Authors: Justin Doran, Thomas McDermott, Paul Kilgarriff, Swenja Surminski and Mauricio Perez Alaniz
Summary: Climate change is likely to lead to physical changes in temperature and precipitation and sea level rise, and Ireland is already experiencing the effects of climate change on its weather patterns. This project identifies several interacting factors that should be considered in designing efficient climate change adaptation strategies.
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Climate change is likely to lead to physical changes in temperature and precipitation and sea level rise, and Ireland is already experiencing the effects of climate change on its weather patterns. These changes bring both risks and opportunities for the Irish economy and for society more broadly. Investment decisions and economic activity will be sensitive to both changes in average conditions and changes in the frequency of extremes. In particular, increasing flood risk has been identified as one of the main threats to Ireland from climate change. Moreover, dealing with flood risk already creates numerous policy challenges, for instance related to insurance, urban planning and flood relief schemes. These challenges are likely to be exacerbated by climate change. Equally important for informing policy is to understand current exposure and vulnerability to these hazards; how these will evolve in response to changing risk profiles and new information about risk; and how policy can influence these processes. These questions are the focus of this report.
This project identifies several interacting factors that should be considered in designing efficient climate change adaptation strategies. These correspond to questions about how much adaptation should be undertaken, and at what cost, and a related set of questions about who bears the burden of the costs associated with climate change impacts and how exposure to risk is evolving over time and across socioeconomic groups. Particularly urgent from a policy perspective is the need to avoid locking in future vulnerability. Planning decisions made today will likely affect the level of exposure to climate risk for decades to come. However, some adaptation decisions will need to be made now, in spite of the uncertainty around climate impacts. Our research deals directly with these policy issues, related to the process of translating risk assessment into adaptation action at the local level, as well as determining the appropriate role for the private sector, and in particular the role of insurance as a key mechanism to cope with climate risk.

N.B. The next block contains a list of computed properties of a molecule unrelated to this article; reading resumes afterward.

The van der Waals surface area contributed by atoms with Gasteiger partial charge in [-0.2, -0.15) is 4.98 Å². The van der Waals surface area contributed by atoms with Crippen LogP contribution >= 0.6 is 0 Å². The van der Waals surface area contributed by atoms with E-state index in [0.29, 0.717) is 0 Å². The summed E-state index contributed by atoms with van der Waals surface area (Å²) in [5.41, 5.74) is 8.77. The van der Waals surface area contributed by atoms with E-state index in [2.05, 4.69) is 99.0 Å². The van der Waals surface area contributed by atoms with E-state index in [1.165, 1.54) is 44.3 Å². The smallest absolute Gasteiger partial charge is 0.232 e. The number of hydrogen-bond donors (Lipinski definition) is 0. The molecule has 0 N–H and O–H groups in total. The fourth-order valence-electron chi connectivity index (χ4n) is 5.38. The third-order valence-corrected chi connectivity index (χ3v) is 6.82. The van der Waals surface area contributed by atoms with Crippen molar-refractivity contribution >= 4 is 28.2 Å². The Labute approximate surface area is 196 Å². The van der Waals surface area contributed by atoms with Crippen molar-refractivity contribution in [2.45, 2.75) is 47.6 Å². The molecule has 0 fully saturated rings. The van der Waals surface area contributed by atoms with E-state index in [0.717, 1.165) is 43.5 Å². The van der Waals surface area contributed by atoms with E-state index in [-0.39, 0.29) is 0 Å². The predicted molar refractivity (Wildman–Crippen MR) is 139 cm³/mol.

Along with new empirical evidence on the costs of flooding and exposure to flood risk, this project also makes policy recommendations in relation to flood insurance and local decision making. We argue that the key to sustainable flood insurance is improved data sharing between the government, insurers and other sectors. The creation of a shared data hub on flood risk would increase transparency and support risk reduction efforts, helping to secure affordable, available and sustainable insurance for the future. Second, in relation to decision making at the local level, our case study of flood risk management in Cork city highlights that, despite ever-more accurate data and a range of decision frameworks, it is normative questions, such as setting “acceptable risk levels” and identifying “adequate” protection levels, that determine what action is taken. Broader buy-in and stakeholder participation as part of climate risk assessments offers an opportunity to create a shared understanding of the problem and an informed evaluation of options for remedial action.https://www.epa.ie/media/epa-2020/publications/research/Research-302-thumbnail.JPG